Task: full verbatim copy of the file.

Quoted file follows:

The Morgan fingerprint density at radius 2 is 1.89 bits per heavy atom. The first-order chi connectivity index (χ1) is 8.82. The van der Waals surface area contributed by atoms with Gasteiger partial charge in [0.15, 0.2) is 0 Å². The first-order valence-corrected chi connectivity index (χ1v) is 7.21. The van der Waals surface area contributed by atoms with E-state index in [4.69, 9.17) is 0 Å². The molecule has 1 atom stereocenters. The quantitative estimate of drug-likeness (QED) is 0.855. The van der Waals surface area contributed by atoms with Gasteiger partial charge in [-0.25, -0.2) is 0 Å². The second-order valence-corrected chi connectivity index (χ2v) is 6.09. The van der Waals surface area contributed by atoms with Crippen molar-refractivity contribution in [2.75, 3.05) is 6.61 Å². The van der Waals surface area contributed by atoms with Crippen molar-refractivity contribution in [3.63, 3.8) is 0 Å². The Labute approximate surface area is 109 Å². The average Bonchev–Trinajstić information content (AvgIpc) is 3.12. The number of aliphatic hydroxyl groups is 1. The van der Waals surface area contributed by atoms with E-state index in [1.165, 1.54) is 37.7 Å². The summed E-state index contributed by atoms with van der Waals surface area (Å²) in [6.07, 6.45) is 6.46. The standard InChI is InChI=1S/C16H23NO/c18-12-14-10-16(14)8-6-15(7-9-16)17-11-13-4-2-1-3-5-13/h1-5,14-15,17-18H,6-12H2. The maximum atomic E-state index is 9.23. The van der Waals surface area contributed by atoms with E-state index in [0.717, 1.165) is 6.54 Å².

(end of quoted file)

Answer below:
The Morgan fingerprint density at radius 2 is 1.89 bits per heavy atom. The first-order chi connectivity index (χ1) is 8.82. The van der Waals surface area contributed by atoms with Gasteiger partial charge in [0.15, 0.2) is 0 Å². The first-order valence-corrected chi connectivity index (χ1v) is 7.21. The van der Waals surface area contributed by atoms with E-state index in [4.69, 9.17) is 0 Å². The molecule has 1 atom stereocenters. The quantitative estimate of drug-likeness (QED) is 0.855. The van der Waals surface area contributed by atoms with Gasteiger partial charge in [-0.25, -0.2) is 0 Å². The second-order valence-corrected chi connectivity index (χ2v) is 6.09. The van der Waals surface area contributed by atoms with Crippen molar-refractivity contribution in [2.75, 3.05) is 6.61 Å². The van der Waals surface area contributed by atoms with Crippen molar-refractivity contribution in [3.63, 3.8) is 0 Å². The Labute approximate surface area is 109 Å². The average Bonchev–Trinajstić information content (AvgIpc) is 3.12. The number of aliphatic hydroxyl groups is 1. The van der Waals surface area contributed by atoms with E-state index in [1.165, 1.54) is 37.7 Å². The summed E-state index contributed by atoms with van der Waals surface area (Å²) in [6.07, 6.45) is 6.46. The standard InChI is InChI=1S/C16H23NO/c18-12-14-10-16(14)8-6-15(7-9-16)17-11-13-4-2-1-3-5-13/h1-5,14-15,17-18H,6-12H2. The maximum atomic E-state index is 9.23. The van der Waals surface area contributed by atoms with E-state index in [0.717, 1.165) is 6.54 Å².